7. 7. The children in my class asked me to do something about the problem, to change things, speak to the principal. I could only laugh sadly and confess my impotence. The system, I had to tell them, it was the system of which I was an insignificant and powerless part that had to be changed. My choice was to remain within the system and work with the children, or leave and try to change it from without. I stayed, though now am convinced that that system, which masquerades as educational but in Harlem produces no education except in bitterness, rejection and failure, can only be changed from without.<br />
  8. 8. The reason so many kids come back to visit is not because of what I taught — they forget that — but because at one time they were safe here, protected from the indifference and cruelty of the system.<br /> ‘Mr Kohl, this English teacher, she’s dumb. I mean she won’t answer any questions like you did. She took Robert’s book away because we’re not allowed to write in class. She threw it in the basket without even looking at it.’<br /> ‘What’d you do?’ Tell him, Robert.<br /> ‘I walked out, but I got the book first. I knew there was going to be trouble when she told us to write about ourselves the first day. She wrote across my paper, Too much violence and fighting, and failed me.’<br />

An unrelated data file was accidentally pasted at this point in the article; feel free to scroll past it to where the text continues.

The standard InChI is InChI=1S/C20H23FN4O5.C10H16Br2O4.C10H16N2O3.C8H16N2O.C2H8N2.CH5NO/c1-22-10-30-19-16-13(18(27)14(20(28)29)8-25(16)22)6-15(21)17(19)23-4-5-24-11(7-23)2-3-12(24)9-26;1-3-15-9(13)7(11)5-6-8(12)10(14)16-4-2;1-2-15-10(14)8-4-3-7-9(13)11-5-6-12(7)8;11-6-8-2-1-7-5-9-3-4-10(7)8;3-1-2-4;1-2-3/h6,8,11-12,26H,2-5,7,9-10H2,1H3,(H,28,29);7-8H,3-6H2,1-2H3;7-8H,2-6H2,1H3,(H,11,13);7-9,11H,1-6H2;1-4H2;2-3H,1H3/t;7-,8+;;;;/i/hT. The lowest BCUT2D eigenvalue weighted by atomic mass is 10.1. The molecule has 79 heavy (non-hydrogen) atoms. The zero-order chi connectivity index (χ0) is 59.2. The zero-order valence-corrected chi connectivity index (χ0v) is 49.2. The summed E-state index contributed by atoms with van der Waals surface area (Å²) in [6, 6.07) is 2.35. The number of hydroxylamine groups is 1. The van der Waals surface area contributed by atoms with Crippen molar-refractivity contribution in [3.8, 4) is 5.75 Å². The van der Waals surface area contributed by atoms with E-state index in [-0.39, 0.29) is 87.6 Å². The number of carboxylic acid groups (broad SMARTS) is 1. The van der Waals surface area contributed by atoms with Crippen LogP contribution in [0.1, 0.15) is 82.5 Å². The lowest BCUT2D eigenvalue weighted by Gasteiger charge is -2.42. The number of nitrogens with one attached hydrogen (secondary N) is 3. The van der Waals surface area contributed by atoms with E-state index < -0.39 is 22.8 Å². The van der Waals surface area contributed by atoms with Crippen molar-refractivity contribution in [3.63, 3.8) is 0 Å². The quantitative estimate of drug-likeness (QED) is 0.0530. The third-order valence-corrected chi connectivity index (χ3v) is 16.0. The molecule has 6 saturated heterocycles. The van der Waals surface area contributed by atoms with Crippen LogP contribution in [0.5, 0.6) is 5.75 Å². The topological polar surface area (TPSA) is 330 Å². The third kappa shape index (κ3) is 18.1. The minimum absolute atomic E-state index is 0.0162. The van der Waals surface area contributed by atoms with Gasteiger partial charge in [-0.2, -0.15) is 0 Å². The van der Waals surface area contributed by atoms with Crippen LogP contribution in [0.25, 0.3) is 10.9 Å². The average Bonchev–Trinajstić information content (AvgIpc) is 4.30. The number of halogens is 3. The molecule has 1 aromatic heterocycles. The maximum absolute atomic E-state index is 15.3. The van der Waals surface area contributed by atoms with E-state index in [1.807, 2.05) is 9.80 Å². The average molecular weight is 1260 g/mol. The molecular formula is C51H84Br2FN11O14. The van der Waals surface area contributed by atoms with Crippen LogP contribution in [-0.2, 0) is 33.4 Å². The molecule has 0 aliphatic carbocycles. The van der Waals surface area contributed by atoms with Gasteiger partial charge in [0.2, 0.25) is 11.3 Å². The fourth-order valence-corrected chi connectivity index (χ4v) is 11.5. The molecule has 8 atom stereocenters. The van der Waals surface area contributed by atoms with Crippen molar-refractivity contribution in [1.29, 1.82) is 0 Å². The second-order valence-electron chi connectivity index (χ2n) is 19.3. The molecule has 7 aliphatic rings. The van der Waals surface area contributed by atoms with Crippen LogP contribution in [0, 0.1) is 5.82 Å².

9. 9. If the children failed it was my failure as a teacher for not teaching well enough or not knowing the right things to teach. I refused to fall into the trap many ghetto teachers make for themselves: if a child fails it’s his fault; no need to adjust what’s taught; just blame the environment, the family, the administration. Such rigidity only increases the children’s failures and the teacher’s convictions of the child’s inability to succeed, leads to frustration and ultimately to covert prejudice and hostility.<br />
  10. 10. Open Classroom<br />There is the same obsession with power and discipline everywhere; for most American children there is essentially one public school system in the United States and it is authoritarian and oppressive. Students everywhere are deprived of the right to make choices concerning their own destinies. My experiences in a Harlem elementary school were not special, and I think the discoveries I made about myself and, my students apply to most schools.<br />The entire staff of the school was obsessed by “control,” and beneath the rhetoric of faculty meetings was the clear implication that students were a reckless, unpredictable, immoral, and dangerous enemy.<br />Still I gradually found ways of teaching that were not based on compulsion but on participation; not on grades or tests or curriculum, but on pursuing what interested the children<br />